Slow network 

TNIE spends a day with a Chinese fishing net crew in Fort Kochi, where a restoration project is moving at a snail’s pace  
Slow network 

KOCHI:  Think of a Kochi postcard. One sure-shot imagery that strikes is of the Chinese fishing nets dotting stretches of the city’s coastline. Called ‘cheena-vala’, these picture-perfect vestiges of yore hold immense historical significance, way beyond their aesthetic touristy appeal.  

The sandy shores of Fort Kochi are believed to have inherited these nets from diverse historical influences. Some say traders from the court of Mongolian general Kublai Khan introduced these nets between AD 1350 and 1450. Others argue that it was Chinese naval explorer Zheng He who brought the unique fishing tradition to the Queen of the Arabian Sea. 

Another theory traces the nets’ history to Kochi’s Portuguese past. Some believe the nets were transported from a Portuguese colony in Macau during the time of Vasco da Gama. Though their origin is contested, the Kerala government has often recognised the cultural significance of the Chinese fishing nets. However, conservation efforts have been wanting. 

Cranes have a hearty fill as ‘Srank’ Frankiln tugs up the net 
Cranes have a hearty fill as ‘Srank’ Frankiln tugs up the net 

Recently, however, there were reports on a government initiative to restore 11 defunct nets by the shore of Fort Kochi. A heritage project to conserve was initiated in 2021, though the plan was mooted first in 2014. “As of now, one unit has been revived,” says a District Tourism Promotion Council (DTPC) official. “Five are under construction, and the rest are slated to be completed in a few months.”

Another official says the renovation could have been completed at a faster pace had the administrative hang-ups been dutifully addressed. “The total budget of the project comes up to `2.44 crore. Coconut, ‘anjili’, teak, etc., are used for renovating the pole, pulley, and platform,” he adds. “There is some lag in payments and allocation of funds.”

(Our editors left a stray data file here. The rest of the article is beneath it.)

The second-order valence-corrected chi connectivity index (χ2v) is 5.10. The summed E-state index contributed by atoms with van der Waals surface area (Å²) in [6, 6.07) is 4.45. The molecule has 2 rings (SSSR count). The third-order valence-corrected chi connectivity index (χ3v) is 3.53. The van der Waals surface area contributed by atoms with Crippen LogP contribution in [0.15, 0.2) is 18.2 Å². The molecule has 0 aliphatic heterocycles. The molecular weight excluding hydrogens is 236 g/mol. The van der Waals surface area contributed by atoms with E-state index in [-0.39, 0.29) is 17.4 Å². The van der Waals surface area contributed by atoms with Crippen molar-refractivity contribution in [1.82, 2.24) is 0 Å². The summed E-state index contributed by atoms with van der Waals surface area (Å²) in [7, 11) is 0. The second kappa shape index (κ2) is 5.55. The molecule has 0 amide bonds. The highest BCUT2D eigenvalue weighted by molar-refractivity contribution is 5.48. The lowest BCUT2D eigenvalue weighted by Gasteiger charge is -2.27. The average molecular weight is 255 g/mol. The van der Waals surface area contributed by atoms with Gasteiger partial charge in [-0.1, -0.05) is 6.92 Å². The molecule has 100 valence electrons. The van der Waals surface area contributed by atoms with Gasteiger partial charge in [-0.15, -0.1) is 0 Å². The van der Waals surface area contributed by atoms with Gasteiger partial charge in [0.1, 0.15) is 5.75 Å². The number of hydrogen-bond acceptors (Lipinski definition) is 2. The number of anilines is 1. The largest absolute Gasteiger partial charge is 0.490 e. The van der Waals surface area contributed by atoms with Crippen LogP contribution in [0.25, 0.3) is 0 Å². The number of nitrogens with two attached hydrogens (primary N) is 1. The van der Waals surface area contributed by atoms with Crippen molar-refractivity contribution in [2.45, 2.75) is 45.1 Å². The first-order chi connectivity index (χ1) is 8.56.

To see a net in action, I embark on a journey to Vasco da Gama Square in Fort Kochi, where a team of four to five fishermen oversees each fishing net. They gently immerse the net in the water for a short time and deftly hoist it up by tugging the ropes. The synchronised effort required to manipulate the net is enchanting, and the process attracts a host of observers every time. 

The vivacious men warn me that they would have me arrested if I didn’t return with their pictures in the paper! At the ropes were Abhilash, Anwar, and Hamsa, led by their veteran ‘srank’, Franklin. ‘Srank’, though 80, climbs on poles with the dexterity of a cat to tug the catch in. Seemingly disappointed, he says “the weather is not right”.

“Probably due to the weak monsoons, there are not many fish in the area like there used to be,” he sighs.  Meanwhile, voracious cranes perching nearby eagerly await the opportunity to peck at the tiddlers ensnared in the net. They, apparently, know the entire drill. 

Franklin lets them have their fill. “This catch is not enough for us to even feed our families, let alone sell it for profit,” he says. “Although this technique helps us save on diesel and manpower as compared with fishing vessels, it is not sustaining us.” The crew members add they often depend on the generosity of tourists, who tip them for the ‘fishing show’.

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